• Up to £78 million for the Stephenson Challenge, supporting innovation in electric motor technology, making vehicles lighter and more efficient than ever before

Quantum technology

The nascent quantum computing space promises to be the future of computing, breaking free from the limitations of binary digital electronic computers, based on transistors.

With this in mind, the government will invest a further £235 million to support the development and commercialisation of quantum technologies, including up to £70 million from the Industrial Strategy Challenge Fund, and £35 million to support a new national quantum computing centre.

These technologies will transform capabilities in computing, sensing, and communications, bringing promising new approaches to solving global problems such as disease and climate change.

“This investment is in addition to the government’s recent £80 million extension of the Quantum Technology Hubs and takes overall funding for the second phase of the UK’s world-leading National Quantum Technology Programme to £315 million.”

AI & data-driven innovation

In the shorter term, artificial intelligence is impacting on all areas of industry, giving rise to new technological, ethical, and legal challenges and opportunities. The government reiterated its commitment to the technology, which rests on its AI sector deal:

“The government has already taken action to ensure the UK is at the forefront of emerging digital technologies, including through the Industrial Strategy Artificial Intelligence (AI) and Data Grand Challenge, and an AI sector deal of up to £950 million.”

The Budget sets out the following next steps:

  • The Office for AI and Government Digital Service (GDS) will review how government can use AI, automation and data in new ways to drive public sector productivity and wider economic benefits. This will feed into the innovation strategy being led by the Cabinet Office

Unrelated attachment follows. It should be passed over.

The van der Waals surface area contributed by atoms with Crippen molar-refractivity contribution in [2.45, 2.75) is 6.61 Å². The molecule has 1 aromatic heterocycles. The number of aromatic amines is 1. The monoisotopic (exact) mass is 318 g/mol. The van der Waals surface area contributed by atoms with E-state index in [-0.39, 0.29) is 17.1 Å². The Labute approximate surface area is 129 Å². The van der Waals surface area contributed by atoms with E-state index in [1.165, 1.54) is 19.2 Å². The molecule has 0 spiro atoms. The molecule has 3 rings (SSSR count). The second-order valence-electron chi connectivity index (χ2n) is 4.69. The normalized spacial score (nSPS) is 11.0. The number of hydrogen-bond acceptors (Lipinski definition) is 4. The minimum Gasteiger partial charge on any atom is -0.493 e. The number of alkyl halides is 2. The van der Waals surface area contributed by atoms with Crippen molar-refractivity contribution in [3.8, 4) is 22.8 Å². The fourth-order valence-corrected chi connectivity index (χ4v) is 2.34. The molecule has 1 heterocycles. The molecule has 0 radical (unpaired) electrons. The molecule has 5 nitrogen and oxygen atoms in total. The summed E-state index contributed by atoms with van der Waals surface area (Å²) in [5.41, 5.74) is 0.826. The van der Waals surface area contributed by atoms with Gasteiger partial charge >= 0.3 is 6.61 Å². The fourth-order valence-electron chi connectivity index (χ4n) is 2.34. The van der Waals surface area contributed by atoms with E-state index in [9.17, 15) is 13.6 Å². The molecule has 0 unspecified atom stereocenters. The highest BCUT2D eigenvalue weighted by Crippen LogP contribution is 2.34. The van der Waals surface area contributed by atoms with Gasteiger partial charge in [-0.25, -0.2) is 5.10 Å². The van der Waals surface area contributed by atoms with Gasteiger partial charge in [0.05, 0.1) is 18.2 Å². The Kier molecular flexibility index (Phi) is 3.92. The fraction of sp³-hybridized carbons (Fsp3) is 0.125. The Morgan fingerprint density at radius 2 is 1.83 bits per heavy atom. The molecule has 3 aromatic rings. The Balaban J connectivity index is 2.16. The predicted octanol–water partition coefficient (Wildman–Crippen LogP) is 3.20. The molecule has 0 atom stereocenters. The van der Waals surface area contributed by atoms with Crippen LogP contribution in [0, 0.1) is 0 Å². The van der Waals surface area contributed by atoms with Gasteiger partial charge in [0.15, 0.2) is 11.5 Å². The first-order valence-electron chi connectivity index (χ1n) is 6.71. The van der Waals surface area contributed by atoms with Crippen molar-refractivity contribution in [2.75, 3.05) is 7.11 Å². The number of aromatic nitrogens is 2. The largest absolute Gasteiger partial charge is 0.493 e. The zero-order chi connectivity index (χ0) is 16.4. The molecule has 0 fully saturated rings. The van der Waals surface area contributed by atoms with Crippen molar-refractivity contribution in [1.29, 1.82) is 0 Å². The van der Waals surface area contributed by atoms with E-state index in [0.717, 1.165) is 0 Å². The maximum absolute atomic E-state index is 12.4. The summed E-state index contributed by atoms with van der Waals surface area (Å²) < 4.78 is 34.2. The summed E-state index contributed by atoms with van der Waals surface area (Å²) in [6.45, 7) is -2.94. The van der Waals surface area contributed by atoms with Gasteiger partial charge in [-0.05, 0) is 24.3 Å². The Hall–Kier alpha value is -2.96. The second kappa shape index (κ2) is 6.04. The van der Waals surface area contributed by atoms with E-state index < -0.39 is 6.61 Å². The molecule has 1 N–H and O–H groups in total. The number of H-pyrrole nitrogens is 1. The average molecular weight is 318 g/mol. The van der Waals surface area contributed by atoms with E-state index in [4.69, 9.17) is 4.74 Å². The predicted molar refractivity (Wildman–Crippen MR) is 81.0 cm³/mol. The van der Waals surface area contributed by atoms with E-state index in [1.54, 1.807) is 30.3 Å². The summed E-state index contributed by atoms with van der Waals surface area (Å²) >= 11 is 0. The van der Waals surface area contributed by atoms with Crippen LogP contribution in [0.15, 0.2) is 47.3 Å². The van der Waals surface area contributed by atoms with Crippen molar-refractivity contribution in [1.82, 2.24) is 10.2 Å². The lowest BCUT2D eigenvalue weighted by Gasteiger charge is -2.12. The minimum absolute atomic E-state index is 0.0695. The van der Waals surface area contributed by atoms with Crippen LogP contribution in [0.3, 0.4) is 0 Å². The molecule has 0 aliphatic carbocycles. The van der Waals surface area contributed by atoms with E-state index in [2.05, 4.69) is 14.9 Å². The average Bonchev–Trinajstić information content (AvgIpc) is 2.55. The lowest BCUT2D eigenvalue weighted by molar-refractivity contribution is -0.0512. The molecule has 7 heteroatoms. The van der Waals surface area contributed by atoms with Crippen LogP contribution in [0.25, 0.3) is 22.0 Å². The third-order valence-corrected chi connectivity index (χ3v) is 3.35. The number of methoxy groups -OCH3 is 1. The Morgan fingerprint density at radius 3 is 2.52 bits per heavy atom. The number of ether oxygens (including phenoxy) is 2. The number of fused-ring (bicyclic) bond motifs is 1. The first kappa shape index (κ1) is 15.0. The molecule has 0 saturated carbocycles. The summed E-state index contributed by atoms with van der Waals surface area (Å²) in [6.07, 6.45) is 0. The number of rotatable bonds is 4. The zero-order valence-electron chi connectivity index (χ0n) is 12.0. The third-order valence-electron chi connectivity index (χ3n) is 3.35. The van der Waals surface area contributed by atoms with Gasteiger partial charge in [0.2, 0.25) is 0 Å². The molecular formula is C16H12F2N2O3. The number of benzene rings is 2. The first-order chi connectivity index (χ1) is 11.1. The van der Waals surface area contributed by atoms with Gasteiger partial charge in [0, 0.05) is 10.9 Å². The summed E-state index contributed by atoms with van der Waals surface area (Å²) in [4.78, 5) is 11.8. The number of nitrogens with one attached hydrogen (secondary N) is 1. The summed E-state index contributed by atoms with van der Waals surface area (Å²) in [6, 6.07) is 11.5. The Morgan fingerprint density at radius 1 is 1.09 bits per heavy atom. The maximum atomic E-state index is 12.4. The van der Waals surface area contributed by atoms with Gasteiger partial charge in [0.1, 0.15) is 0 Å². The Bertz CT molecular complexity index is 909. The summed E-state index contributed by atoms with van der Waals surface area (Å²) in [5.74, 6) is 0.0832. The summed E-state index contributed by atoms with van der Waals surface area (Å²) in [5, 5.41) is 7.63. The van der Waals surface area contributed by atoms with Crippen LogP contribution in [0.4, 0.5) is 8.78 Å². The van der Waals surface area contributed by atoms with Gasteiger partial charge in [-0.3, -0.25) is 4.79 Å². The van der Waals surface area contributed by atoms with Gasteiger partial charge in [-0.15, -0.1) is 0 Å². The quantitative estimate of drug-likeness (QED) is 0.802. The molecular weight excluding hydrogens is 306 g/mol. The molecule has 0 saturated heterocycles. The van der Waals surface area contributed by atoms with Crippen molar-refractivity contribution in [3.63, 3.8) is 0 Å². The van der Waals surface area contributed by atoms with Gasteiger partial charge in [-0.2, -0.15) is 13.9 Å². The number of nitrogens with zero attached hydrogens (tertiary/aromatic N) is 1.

• The Data Science Campus at the Office For National Statistics (ONS) and the GDS will conduct an audit of data science capability across the public sector, to make sure the UK public sector can realise the maximum benefits from data
  • The Centre for Data Ethics and Innovation has been commissioned to study the use of data in shaping people’s online experiences, and the potential for bias in decisions made using algorithms

Silicon Valley companies have tempted many leading UK AI academics across the Atlantic with large salaries and research budgets. In a move to reverse this trend, and attract, retain and develop world-leading research talent, the government will invest up to £50 million in new Turing AI Fellowships to bring the best global researchers in AI to the UK, and £100 million in an international fellowship scheme.

These figures fall a little flat when viewed alongside MIT’s plans for a $1 billion AI college. The US technology institution’s scheme is just $300 million short of the value of the UK’s entire Sector Deal for AI.

Blockchains & catapults

The Budget also confirms a further £115 million funding for the Digital Catapult, to support entrepreneurs and businesses to access and adopt cutting-edge technologies. This builds on the £1 billion in long-term funding already committed to the broader network of Catapult centres located across the UK.

Digital Catapult is set to run a series of Distributed ledger technology (DLT) Field Labs, working with businesses, investors, and regulators in a range of areas, including in construction and the supply chain.

DLTs such as blockchain, offer a new way to record, protect, store and share information, transforming financial markets, supply chains and public services.

These field labs follow a damning report of cryptocurrencies by the UK government’s Treasury Committee in September, which called for greater regulation of the cryptocurrency ‘Wild West’, reassuring proponents of DLT that the government isn’t dismissing the technology entirely.

Budget 2018: A healthy picture?

While, the budget promises an extra £20.5 billion for the NHS over the next five years, the role technologies such as AI and robotics might play in that investment was surprisingly absent. This is despite the potential AI has to transform the National Health Service.

Otherwise though, the budget seems to be saying all the right things when it comes to the UK’s place in a rapidly evolving digital landscape.

While the words were spot on, the figures may appear lacklustre to many. Philip Hammond claims that Budget 2018 signals “the end of austerity”, yet spending plans for technology (and many other areas) suggest that he’s still reluctant to loosen the purse strings.

And, of course, Brexit may change everything.